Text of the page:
England lost a fourth player from their original World Cup squad with the shock withdrawal of Mike Yardy, who is suffering from depression.
Just two days before the quarter-final against Sri Lanka, Yardy became the second England cricketer to admit to having the illness after Marcus Trescothick’s well-documented problems and immediately flew home to his wife and two children in Brighton.
His departure stunned the England camp, with the majority of the players having no idea that the Sussex captain had suffered from depression for ‘a prolonged period’.
The 30-year-old left-arm spinner follows the injured Kevin Pietersen, Stuart Broad and Ajmal Shahzad in being forced to return home during what has been a largely ill-fated World Cup campaign.
But it will be Yardy’s exit that is the most striking because he has been brave enough to admit, unusually among sportsmen, to having an illness that is widely misunderstood.
Yardy, who saw James Tredwell preferred to him for England’s last group game against the West Indies, practised as usual on Wednesday before seeking a meeting with England’s management.
Then, after consultation with the medical team, it was decided that he should go home immediately.
‘Leaving at this stage of a World Cup was a very difficult decision to make,’ said Yardy in a statement.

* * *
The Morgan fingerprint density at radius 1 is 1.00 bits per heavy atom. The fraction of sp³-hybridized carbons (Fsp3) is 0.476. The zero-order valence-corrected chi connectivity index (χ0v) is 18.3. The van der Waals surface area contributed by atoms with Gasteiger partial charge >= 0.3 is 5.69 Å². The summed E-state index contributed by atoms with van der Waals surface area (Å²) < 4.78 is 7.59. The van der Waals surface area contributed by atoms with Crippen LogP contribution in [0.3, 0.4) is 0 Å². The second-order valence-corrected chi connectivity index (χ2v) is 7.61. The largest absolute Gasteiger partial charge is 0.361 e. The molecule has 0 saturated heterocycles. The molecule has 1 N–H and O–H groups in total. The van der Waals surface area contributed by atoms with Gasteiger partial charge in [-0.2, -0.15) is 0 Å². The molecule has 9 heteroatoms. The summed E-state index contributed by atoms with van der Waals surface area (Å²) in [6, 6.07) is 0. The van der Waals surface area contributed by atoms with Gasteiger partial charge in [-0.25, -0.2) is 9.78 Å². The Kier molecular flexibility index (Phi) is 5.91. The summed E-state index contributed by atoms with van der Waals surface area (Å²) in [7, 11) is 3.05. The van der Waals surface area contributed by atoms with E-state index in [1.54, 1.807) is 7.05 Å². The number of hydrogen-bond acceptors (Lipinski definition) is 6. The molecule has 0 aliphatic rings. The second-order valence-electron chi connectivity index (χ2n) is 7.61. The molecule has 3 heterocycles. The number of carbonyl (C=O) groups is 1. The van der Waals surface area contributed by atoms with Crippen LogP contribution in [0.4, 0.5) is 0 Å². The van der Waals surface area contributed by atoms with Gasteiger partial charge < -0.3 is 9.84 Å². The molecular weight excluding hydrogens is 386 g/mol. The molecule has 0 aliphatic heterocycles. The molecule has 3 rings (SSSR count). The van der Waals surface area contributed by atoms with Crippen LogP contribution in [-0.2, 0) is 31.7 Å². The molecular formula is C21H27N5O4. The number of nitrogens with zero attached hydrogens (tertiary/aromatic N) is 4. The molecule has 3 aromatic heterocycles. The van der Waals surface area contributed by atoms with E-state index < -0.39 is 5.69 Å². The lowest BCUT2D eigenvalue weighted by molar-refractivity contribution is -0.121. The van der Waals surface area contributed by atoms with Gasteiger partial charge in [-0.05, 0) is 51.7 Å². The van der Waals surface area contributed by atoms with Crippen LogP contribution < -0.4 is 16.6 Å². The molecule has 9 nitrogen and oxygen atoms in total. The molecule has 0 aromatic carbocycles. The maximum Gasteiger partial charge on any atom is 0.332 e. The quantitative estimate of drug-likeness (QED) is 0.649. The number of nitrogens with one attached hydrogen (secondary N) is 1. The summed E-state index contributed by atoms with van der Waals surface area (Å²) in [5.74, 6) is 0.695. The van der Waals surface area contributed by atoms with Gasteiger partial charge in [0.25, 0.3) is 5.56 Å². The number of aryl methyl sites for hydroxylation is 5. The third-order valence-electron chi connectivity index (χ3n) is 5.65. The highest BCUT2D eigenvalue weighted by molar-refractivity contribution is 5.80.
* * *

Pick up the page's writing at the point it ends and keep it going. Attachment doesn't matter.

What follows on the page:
‘But I felt it was the only sensible option for me and I wanted to be honest about the reason behind that decision.
‘I wish the squad all the very best for Saturday and I would appreciate some privacy while I spend time with my family ahead of what will hopefully be a successful season for Sussex.’
Yardy will be offered the support networks put into place by the ECB and the Professional Cricketers’ Association and was due to be greeted at Heathrow Airport on his return home last night by managing director of England cricket Hugh Morris.
‘I would like to offer my full support to Michael on behalf of everyone involved with the England team and the ECB,’ said Morris.
‘He has been an integral part of our one-day set-up but our priority now is to ensure that he can spend time recovering.’
Leading sports psychologist Carole Seheult said: ‘There is absolutely no reason why somebody should not return to high-level sport.
No reason at all – and especially if they get the right treatment, the right help, the right type of support and the right kind of understanding from the sport as well.
‘If the sport wants the best out of their talent then they need to look after their resources.’ Daily Mail reports.
Courtesy: Ada Derana – Pix by